Just when Charlottesville School Board member Juandiego Wade thought he would soon be finished with local politics, the COVID-19 pandemic inspired him to remain in public service — and now he is seeking to serve from a different seat.
On Jan. 11, his birthday, Wade formally announced his candidacy for the Charlottesville City Council.
Originally deciding not to seek another term on the School Board — a position he has held for 16 years, the inspiration for his City Council run stemmed from long walks he would take during quarantine over the past year. While having that self-reflective time, he decided to run for one of the two seats that are up for election this year.
“I was taking many walks. part of me is like, ‘Oh I’m going to have some free time after this year is up,’ but part of me said, ‘You still have so much passion so much love and so much to give for this city. What else could you do?’”
Wade said it is time for a new perspective and new voice to join his soon-to-be-vacant School Board seat and that he wants to apply his experience and insights to the City Council to help “infusing equity” into policies.
“What I bring from day one is not only 30 years of deep communication and relationships with all aspects of our community, but I will be able to bring knowledge of local government,” Wade said. “I understand how budget, human resources, and planning works.”
Wade feels his past experience will allow him to “hit the ground running” on some of his policy focus areas as well as his ability to “listen to people impacted by policies” for the other areas he would like to prioritize.
If elected, Wade said he plans to focus on criminal justice reform, affordable housing, public education and economic vitality.
He said his decade of experience working in Albemarle County’s career center helping others find employment and translate their transferable skills is an insight he will apply to ways the City Council can help the local workforce economy.
“Every locality in the nation is going to be tight this year. There may not be a lot of new initiatives, but we need to make sure that our businesses are able to get off their knees and thrive,” Wade explained. “That’s where we get some of our tax base from to implement programs for housing and equitable initiatives and funding for the School Board.”
He also said his experience on the School Board gives him “first hand insight” into what schools need when they are making budget requests to the council.
He says his experience working in the county in a mentorship role helped inspire his run for school board. He claims that there wasn’t always the best communication between parents of students he was mentoring with school divisions, so he ran to help bridge that. It’s an experience he says he can bring to helping with law enforcement trust in the community.
“It’s not going to happen overnight and there’s not a magic pen that will do this,” he said. “It is really hard work and sometimes it’s having those courageous conversations and putting everything on the table. I’m used to that and willing to roll up my sleeves and do that. I have deep connections in the community and that’s something I will bring.”
For the past two years, Wade has also served as a member of Charlottesville’s Police Foundation, an organization that provides services like housing assistance for CPD officers to live in city limits and training opportunities to local law enforcement. Recent courses have included “wrongful convictions” and “improving police/community contact.”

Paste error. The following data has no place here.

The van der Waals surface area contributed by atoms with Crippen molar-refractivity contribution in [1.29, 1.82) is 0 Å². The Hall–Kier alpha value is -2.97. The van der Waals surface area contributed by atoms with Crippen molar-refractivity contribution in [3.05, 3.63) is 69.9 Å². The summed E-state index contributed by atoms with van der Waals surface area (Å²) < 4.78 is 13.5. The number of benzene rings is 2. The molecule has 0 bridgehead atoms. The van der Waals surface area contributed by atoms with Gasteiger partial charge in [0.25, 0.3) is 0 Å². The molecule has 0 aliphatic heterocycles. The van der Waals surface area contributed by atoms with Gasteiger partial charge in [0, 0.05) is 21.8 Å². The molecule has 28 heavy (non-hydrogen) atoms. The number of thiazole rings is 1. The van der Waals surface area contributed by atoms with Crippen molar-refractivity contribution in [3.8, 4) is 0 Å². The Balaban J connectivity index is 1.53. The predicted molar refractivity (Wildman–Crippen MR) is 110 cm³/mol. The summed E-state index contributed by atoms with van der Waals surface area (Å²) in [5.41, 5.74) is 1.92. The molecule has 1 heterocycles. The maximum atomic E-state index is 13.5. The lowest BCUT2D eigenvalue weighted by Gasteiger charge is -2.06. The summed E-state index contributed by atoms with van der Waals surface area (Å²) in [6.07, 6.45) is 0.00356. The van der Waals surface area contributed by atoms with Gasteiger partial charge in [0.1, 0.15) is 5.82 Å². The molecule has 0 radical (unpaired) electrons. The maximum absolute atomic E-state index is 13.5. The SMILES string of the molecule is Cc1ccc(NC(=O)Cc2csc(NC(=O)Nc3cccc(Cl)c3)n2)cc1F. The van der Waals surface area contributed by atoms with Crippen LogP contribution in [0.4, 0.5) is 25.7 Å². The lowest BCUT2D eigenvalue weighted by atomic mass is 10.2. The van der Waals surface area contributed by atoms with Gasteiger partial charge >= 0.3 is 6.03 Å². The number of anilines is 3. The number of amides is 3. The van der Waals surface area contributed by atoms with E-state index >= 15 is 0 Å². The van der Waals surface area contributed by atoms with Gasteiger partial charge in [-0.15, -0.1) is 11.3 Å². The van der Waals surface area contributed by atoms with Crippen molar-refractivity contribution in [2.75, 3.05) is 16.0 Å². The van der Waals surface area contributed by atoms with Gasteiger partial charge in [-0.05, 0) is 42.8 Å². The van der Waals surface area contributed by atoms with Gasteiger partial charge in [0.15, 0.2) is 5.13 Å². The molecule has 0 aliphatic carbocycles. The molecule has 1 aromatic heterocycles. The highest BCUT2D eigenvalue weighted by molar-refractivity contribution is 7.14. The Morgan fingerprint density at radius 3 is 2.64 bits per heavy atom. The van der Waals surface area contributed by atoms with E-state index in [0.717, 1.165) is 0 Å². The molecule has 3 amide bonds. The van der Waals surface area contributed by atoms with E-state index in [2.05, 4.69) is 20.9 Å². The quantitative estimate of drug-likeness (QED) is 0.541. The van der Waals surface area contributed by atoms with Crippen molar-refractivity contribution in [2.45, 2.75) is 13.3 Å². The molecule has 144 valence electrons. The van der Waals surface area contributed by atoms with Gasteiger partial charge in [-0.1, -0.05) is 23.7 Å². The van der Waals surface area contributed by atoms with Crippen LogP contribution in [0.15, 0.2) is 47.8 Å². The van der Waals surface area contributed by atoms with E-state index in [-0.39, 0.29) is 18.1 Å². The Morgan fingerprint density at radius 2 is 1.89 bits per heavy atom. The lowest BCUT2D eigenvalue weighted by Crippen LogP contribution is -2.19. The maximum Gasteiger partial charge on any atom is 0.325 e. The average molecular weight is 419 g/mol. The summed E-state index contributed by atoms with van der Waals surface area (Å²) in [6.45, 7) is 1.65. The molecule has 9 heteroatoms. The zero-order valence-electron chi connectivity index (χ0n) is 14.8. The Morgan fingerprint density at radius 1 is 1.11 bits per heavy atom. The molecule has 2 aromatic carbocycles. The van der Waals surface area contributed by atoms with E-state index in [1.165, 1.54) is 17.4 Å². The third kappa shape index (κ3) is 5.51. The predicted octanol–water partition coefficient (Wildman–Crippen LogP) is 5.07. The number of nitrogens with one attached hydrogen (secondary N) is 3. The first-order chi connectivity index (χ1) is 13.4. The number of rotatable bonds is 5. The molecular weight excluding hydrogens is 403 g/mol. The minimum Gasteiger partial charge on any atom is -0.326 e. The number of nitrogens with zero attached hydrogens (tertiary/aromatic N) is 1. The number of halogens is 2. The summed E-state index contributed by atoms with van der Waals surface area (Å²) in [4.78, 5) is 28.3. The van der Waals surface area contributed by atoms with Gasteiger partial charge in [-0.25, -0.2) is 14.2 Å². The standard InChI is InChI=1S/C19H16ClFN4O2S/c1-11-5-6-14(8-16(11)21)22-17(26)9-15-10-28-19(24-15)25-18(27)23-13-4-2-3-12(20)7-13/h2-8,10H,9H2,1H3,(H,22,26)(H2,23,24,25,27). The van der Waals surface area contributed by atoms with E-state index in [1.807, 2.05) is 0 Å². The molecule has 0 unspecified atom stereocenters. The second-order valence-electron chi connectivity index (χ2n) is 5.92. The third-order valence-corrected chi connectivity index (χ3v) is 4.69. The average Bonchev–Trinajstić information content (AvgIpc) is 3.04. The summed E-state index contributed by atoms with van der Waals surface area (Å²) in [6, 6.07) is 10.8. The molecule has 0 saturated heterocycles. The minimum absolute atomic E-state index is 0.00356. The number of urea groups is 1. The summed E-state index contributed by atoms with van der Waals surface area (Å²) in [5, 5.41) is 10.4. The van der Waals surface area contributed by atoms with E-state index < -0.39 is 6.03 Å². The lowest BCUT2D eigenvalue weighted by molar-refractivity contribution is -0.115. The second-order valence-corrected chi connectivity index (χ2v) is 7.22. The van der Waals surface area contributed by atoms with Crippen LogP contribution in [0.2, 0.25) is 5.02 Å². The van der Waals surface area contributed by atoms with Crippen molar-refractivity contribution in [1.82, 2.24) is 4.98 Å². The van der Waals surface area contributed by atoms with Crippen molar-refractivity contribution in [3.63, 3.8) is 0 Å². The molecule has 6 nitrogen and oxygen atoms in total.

As Wade says the pandemic further highlighted inequities nationwide and within the Charlottesville community, he also plans to bring an equitable lens to climate planning.
Calling it “climate justice,” Wade wants to tackle the impacts of energy efficiency in neighborhoods that have been subject to higher utility bills and hotter summer days— referring to studies from over the summer that indicated the neighborhoods facing energy burdens, which have often been communities of color.
He adds that his connection with various equity and climate organizations means he can call up some of my board members and say’ what does this mean?’ or ‘should this be a policy?’”
On what else he brings to the table, Wade has experience serving on various boards, including the United Way of Greater Charlottesville, the Virginia School Board Association, the Charlottesville Albemarle Technical Education Center Board. He also has degrees in urban planning and environmental planning from the University of Virginia and Norfolk State University.
Before working with Albemarle County’s career center, he served two decades in transit planning. This, he says, can be helpful as the city continues to make progress on a Comprehensive Plan, zoning rewrite, and affordable housing strategy.
“I’ve helped do comprehensive plan rewrites with the county,” Wade explained. “I will understand what to look for to see what is actionable and what can be implemented.”
The son of a Richmond school teacher, education has played a big part in Wade’s life. He also grew up in a large family he says they refer to each other as “the Black Brady Bunch.” Wade graduated high school in 1984 before going on to study urban and environmental planning.
Wade is running as a Democrat and hopes to obtain one of the two council seats that are up for election this year. Previously Mayor Nikuyah Walker, an Independent, has announced that she plans to seek reelection for her seat. Vice chair of the local Democratic party, Brian Pinkston, has also joined the race for a second time.
Hopeful to join the city’s legislative body, Wade says he plans bridge his listening skills with his leadership skills.
“I just want to talk about my vision and listen,” Wade said. “If I do that I hopefully will be in one of the two seats come this November that will be able to serve the city.”